Scarborough says he's considering legal action against Trump over conspiracy tweets

MSNBC “Morning Joe” host Joe ScarboroughCharles (Joe) Joseph ScarboroughScarborough says comparisons of Capitol riot to summer protests irrelevant Scarborough: 'Pence is in fear for his life because of Donald J. Trump' Can the media regain credibility under Biden? MORE said in an interview that he has considered taking legal action against President TrumpDonald TrumpTrump announces new tranche of endorsements DeSantis, Pence tied in 2024 Republican poll Lawmakers demand changes after National Guard troops at Capitol sickened from tainted food MORE for repeatedly amplifying an unfounded conspiracy theory about the death of one of Scarborough's former aides.

Scarborough, a former GOP lawmaker from Florida, told the Times Radio that he consulted defamation lawyers in New York and Washington, D.C., about a potential lawsuit after Trump suggested repeatedly last year that Scarborough may have murdered his aide.

The MSNBC host said he was advised by the lawyers that he could not sue Trump because he was the president. 


Scarborough said in the interview that aired Sunday he disagreed with the notion that the president is immune from legal action and also suggested he could potentially try to sue Trump in the future, without providing further details. 

“They said, well you can’t sue the president because he’s the president and he’s got immunity — which I disagree with, I think there may be a challenge there. I may sue him in the future,” Scarborough said.

“I am going to go back to the lawyer after he leaves office and I’m going to make sure — because why should a president be immune from a lawsuit if he does something like that?” he later added.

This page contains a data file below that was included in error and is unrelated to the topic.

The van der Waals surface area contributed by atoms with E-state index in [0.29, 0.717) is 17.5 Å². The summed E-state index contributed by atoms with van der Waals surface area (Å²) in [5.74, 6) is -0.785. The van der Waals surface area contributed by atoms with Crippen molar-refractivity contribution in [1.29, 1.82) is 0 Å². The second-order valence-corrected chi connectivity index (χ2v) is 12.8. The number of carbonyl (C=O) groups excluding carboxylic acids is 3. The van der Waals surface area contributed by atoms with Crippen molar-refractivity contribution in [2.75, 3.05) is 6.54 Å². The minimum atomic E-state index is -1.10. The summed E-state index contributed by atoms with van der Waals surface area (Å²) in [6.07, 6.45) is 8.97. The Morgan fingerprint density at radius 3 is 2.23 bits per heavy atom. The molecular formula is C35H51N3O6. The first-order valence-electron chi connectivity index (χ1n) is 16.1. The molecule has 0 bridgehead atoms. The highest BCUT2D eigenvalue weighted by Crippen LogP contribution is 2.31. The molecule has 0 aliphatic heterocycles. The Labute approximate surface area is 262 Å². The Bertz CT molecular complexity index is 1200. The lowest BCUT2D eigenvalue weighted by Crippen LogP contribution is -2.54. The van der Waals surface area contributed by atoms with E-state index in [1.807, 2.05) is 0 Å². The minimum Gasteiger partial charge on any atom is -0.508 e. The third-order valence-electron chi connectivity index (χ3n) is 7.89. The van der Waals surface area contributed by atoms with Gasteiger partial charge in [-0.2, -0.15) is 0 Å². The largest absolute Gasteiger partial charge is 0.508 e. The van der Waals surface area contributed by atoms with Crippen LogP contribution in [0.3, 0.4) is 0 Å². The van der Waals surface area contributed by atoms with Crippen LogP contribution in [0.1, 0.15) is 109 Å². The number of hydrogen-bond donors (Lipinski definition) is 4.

Scarborough would be limited in his ability to sue Trump for defamation because the television personality would be considered a public figure.

Last summer, Trump repeatedly returned to promoting a baseless conspiracy theory that Scarborough was involved in the death of an aide, Lori Klausutis, in his Florida office in 2001 when he was a congressman. Scarborough was in D.C. at the time of her death and the medical examiner ruled it an accident. Klausutis was found to have had an undiagnosed heart condition.


A handful of Republicans urged Trump to stop promoting the conspiracy theory last year. Klausutis’s widower also wrote to Twitter asking the platform to remove the tweets and accused Trump of perverting the memory of his deceased wife.

Twitter did not remove the tweets but eventually started adding labels to the president’s messages that contained false or misleading information. Twitter said it was permanently locking Trump’s account entirely earlier this month to prevent the incitement of violence, after a mob of the president’s supporters stormed the U.S. Capitol.

Scarborough suggested in the interview with Times Radio that he also considering suing Twitter for allowing Trump to publish the tweets about the conspiracy theory but that he was told the social media company was protected due to Section 230 of the Communications Decency Act. 

Scarborough said that he and his attorneys had a “back and forth” with Twitter that eventually resulted in them adding the warning labels to other tweets authored by Trump later on.